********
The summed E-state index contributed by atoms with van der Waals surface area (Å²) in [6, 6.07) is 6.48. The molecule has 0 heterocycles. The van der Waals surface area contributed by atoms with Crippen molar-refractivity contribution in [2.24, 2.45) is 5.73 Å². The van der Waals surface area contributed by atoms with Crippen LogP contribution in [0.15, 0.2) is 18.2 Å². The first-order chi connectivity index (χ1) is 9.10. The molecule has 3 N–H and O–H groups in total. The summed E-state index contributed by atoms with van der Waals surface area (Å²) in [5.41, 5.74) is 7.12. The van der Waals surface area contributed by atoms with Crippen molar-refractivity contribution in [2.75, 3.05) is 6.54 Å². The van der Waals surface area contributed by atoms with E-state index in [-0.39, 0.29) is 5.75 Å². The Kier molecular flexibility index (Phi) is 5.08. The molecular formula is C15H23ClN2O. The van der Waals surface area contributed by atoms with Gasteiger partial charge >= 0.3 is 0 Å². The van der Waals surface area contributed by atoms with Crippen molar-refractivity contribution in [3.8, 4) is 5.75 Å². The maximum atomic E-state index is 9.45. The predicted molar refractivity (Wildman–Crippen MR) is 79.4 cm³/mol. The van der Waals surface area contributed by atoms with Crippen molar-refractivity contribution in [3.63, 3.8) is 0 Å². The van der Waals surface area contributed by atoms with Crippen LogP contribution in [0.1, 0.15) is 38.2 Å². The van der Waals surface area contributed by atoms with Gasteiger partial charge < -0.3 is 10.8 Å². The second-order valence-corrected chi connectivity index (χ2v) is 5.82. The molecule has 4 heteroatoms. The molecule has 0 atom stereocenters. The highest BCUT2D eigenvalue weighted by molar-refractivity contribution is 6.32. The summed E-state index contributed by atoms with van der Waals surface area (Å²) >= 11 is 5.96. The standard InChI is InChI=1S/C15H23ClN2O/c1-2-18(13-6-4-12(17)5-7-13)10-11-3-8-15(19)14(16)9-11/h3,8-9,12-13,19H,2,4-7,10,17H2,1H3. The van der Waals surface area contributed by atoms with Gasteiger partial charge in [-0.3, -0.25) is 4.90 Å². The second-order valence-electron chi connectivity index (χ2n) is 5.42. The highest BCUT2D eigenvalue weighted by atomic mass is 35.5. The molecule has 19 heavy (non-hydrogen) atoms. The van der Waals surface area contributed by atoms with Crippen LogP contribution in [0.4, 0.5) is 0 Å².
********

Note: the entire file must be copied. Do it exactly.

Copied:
The summed E-state index contributed by atoms with van der Waals surface area (Å²) in [6, 6.07) is 6.48. The molecule has 0 heterocycles. The van der Waals surface area contributed by atoms with Crippen molar-refractivity contribution in [2.24, 2.45) is 5.73 Å². The van der Waals surface area contributed by atoms with Crippen LogP contribution in [0.15, 0.2) is 18.2 Å². The first-order chi connectivity index (χ1) is 9.10. The molecule has 3 N–H and O–H groups in total. The summed E-state index contributed by atoms with van der Waals surface area (Å²) in [5.41, 5.74) is 7.12. The van der Waals surface area contributed by atoms with Crippen molar-refractivity contribution in [2.75, 3.05) is 6.54 Å². The van der Waals surface area contributed by atoms with E-state index in [-0.39, 0.29) is 5.75 Å². The Kier molecular flexibility index (Phi) is 5.08. The molecular formula is C15H23ClN2O. The van der Waals surface area contributed by atoms with Gasteiger partial charge >= 0.3 is 0 Å². The van der Waals surface area contributed by atoms with Crippen molar-refractivity contribution in [3.8, 4) is 5.75 Å². The maximum atomic E-state index is 9.45. The predicted molar refractivity (Wildman–Crippen MR) is 79.4 cm³/mol. The van der Waals surface area contributed by atoms with Crippen molar-refractivity contribution in [3.63, 3.8) is 0 Å². The van der Waals surface area contributed by atoms with Crippen LogP contribution in [0.1, 0.15) is 38.2 Å². The van der Waals surface area contributed by atoms with Gasteiger partial charge < -0.3 is 10.8 Å². The second-order valence-corrected chi connectivity index (χ2v) is 5.82. The molecule has 4 heteroatoms. The molecule has 0 atom stereocenters. The highest BCUT2D eigenvalue weighted by molar-refractivity contribution is 6.32. The summed E-state index contributed by atoms with van der Waals surface area (Å²) >= 11 is 5.96. The standard InChI is InChI=1S/C15H23ClN2O/c1-2-18(13-6-4-12(17)5-7-13)10-11-3-8-15(19)14(16)9-11/h3,8-9,12-13,19H,2,4-7,10,17H2,1H3. The van der Waals surface area contributed by atoms with Gasteiger partial charge in [-0.3, -0.25) is 4.90 Å². The second-order valence-electron chi connectivity index (χ2n) is 5.42. The highest BCUT2D eigenvalue weighted by atomic mass is 35.5. The molecule has 19 heavy (non-hydrogen) atoms. The van der Waals surface area contributed by atoms with Crippen LogP contribution in [0.4, 0.5) is 0 Å².